Carey Mulligan, who’s building some Oscar buzz for Paul Dano’s Directors’ Fortnight title “Wildife” (IFC) after its strong Sundance debut, will go make the short hop from London to Cannes, but not her American costar Jake Gyllenhaal, who is prepping his Leonard Bernstein biopic.

Focus Features’ Wim Wenders Pope Francis documentary will play best in Latin America, as he speaks directly to the camera in Spanish. (The Pope will not attend.) Roadside Attractions is releasing music biodoc “Whitney” from always-reliable Kevin Macdonald (“Touching the Void”). The film with the most advance buzz is Amazon Studios’ Pawel Pawlikowski period war romance “Cold War.” (Word is, get out your handkerchiefs.) The Polish auteur could follow up Oscar-winner “Ida” with another contender.

Outside the main Competition, Disney is flying in Ron Howard’s starry cast of “Solo,” having already completed their domestic press duties  — Alden Ehrenreich, Woody Harrelson, Emilia Clarke, Donald Glover, Paul Bettany and Thandie Newton — for an international premiere, Carlton Beach party, and junket for the “Star Wars” spin-off. And they don’t have to do a press conference.



IFC Films

Danish star Mads Mikkelson is on hand for Joe Penna’s midnight acquisition title “Arctic” (UTA), which proved a challenging and chilly shoot for the athletic star of “Hannibal” and “Casino Royale,” who has met many tough assignments in his day. “This was by far the most difficult shoot I’ve ever done,” he told Variety. “I was always on the edge emotionally. It was a very draining shoot.”

Sure, Sony Pictures Classics, IFC, Neon, Roadside Attractions, Amazon, The Orchard, Kino-Lorber, and others will trawl the festival for breakout foreign films likely to gain Oscar traction, but only a precious few will reach North American theaters. Asghar Farhadi’s Spanish-language opening nighter “Everybody Knows” boasts red-carpet-friendly Spanish couple Javier Bardem and Penelope Cruz — and has interest from domestic buyers — but otherwise Competition star wattage is dim.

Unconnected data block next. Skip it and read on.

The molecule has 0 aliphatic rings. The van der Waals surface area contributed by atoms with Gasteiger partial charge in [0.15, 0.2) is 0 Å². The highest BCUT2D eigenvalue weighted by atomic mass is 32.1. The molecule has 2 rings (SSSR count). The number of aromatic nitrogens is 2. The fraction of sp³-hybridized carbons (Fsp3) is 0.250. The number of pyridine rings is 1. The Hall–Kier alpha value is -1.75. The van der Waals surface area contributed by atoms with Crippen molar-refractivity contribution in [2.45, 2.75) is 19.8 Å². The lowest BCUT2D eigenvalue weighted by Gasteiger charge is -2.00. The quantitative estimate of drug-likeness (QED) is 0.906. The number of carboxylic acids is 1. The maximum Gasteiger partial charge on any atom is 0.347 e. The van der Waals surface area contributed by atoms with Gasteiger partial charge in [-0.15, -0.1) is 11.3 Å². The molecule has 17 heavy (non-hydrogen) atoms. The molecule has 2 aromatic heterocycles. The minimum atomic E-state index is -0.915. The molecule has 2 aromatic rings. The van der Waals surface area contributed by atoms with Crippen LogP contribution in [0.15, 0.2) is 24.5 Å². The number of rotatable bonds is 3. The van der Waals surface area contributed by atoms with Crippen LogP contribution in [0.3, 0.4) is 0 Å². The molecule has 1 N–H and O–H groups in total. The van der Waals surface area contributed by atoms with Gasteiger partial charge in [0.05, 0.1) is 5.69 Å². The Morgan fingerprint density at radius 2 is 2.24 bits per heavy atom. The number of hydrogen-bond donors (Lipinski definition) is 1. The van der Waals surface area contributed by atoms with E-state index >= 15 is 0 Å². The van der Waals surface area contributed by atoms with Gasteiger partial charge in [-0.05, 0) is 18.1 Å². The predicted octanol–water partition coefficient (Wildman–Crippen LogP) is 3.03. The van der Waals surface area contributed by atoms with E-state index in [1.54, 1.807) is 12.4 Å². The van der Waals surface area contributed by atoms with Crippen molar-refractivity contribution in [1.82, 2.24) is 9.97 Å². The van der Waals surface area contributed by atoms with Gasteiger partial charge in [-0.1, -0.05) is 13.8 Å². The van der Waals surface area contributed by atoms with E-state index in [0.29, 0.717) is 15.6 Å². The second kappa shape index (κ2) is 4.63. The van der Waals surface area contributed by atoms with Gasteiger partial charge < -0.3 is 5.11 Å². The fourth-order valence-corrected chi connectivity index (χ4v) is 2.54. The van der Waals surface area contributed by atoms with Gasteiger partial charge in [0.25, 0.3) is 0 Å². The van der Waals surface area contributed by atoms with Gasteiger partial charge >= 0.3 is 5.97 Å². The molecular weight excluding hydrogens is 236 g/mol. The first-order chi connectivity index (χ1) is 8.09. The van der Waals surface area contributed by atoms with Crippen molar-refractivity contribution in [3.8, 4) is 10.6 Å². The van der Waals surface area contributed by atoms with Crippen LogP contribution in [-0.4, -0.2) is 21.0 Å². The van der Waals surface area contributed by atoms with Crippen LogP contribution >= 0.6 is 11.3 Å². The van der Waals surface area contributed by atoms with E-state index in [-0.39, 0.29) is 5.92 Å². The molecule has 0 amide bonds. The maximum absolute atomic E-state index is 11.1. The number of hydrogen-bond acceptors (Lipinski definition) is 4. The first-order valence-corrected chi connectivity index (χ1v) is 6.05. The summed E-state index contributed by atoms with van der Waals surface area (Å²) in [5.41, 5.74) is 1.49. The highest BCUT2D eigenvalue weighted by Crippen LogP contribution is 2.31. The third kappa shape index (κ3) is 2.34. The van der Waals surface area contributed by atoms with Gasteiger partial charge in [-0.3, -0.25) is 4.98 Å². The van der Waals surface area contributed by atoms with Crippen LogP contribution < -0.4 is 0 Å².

At a press conference at the start of the week, Fremaux addressed the question of why the festival had programmed so many unknown entities. “We are reproached [by the media] for only taking great filmmakers who are known,” he said. “We wanted to open up the selection more widely.” He noted that after winning the Palme d’Or for “La Dolce Vita,” Federico Fellini never returned to Competition.

As for the missing Netflix titles, Fremaux told IndieWire in an email message that the festival remained open to working with the distributor. “I have the deepest respect for the new big companies that invest in cinema,” he said. “We are disappointed.”

Read More: Cannes: Benicio Del Toro to Head Un Certain Regard Jury

Ironically, Netflix is sending its sales team led by Matthew Brodlie to scoop up some Cannes titles — which would then be seen by audiences in more than 190 countries around the world.

And lacking Netflix, Fremaux returned to HBO and booked — out of competition — Cannes auteur Ramin Bahrani’s remake “Fahrenheit 451” (HBO), starring Coogler’s go-to star, Michael B. Jordan, who might gain some Cannes cred for his Supporting Actor Oscar campaign for “Black Panther.” At least audiences will be able to see it.

Finally, it’s a question of who stands to win and lose in the Cannes game, and right now, between France’s archaic distribution windows and an unforgiving calendar, the Grandaddy of all festivals is not keeping up with the times.

Additional reporting by Eric Kohn.